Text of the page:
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1. Cardiovascular mortality is increased 1.5 times in those with impaired glucose tolerance.

People with impaired glucose tolerance have a 6-fold increased risk of developing diabetes in the future. If a person has both impaired glucose tolerance and impaired fasting glucose, the risk of developing diabetes is increased 12-fold. Impaired glucose tolerance is therefore a pre-diabetic state.

Lifestyle changes are the most important interventions for those with impaired glucose tolerance. The Diabetes Prevention Program showed that exercise and attention to body weight could reduce the risk of developing diabetes. (NEJM 2002). A person with impaired glucose tolerance needs to be assessed for other features of the metabolic syndrome as part of an overall risk assessment. The diagnosis of impaired glucose tolerance should be taken as an opportunity to assess and advice on all cardiovascular risk factors.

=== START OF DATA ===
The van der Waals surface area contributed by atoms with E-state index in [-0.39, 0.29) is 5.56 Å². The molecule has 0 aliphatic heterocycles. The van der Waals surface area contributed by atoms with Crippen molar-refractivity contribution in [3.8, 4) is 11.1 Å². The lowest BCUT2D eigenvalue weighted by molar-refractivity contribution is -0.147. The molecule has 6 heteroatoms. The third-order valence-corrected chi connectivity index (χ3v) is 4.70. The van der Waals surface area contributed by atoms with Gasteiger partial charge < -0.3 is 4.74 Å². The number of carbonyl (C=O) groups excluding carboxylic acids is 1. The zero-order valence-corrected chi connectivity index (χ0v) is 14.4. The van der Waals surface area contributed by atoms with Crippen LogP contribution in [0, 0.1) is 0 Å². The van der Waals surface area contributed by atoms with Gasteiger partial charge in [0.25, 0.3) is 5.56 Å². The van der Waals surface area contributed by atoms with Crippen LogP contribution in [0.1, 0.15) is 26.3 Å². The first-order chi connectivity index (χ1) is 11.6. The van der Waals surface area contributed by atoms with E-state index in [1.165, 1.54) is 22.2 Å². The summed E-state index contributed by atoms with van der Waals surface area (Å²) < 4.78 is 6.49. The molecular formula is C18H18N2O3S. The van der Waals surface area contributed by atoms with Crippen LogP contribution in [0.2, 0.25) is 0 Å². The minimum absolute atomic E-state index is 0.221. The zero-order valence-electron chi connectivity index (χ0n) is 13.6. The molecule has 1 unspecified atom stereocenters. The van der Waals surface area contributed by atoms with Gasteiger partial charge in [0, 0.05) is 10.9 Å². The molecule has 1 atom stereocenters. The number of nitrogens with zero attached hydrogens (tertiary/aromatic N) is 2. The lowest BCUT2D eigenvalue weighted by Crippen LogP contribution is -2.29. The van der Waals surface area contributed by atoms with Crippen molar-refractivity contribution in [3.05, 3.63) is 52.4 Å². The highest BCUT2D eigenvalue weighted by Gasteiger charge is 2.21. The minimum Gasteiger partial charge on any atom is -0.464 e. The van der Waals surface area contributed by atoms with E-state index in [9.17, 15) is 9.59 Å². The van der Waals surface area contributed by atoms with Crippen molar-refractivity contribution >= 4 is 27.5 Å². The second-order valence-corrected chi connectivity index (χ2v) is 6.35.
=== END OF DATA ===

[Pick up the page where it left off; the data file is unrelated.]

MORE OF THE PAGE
Those with impaired glucose tolerance and a high cardiovascular risk – for example, a high Framingham risk score suggestive of a 20 percent risk of developing a cardiovascular event within ten years - can be offered treatment with Metformin for controlling plasma glucose.

There is evidence that drugs like Metformin, Acarbose and Rosiglitazone can help prevent diabetes in those with impaired glucose tolerance.

Reference:
Metformin for prevention of diabetes
Acarbose for prevention of diabetes
Rosiglitazone for prevention of diabetes
Diabetes Prevention Program

2. An oral Glucose Tolerance Test is recommended by the World Health Organisation for further evaluation of patients who are considered to have impaired glucose tolerance. In pregnancy, a glucose tolerance test is done to diagnose gestational diabetes in women who are at high risk of diabetes.


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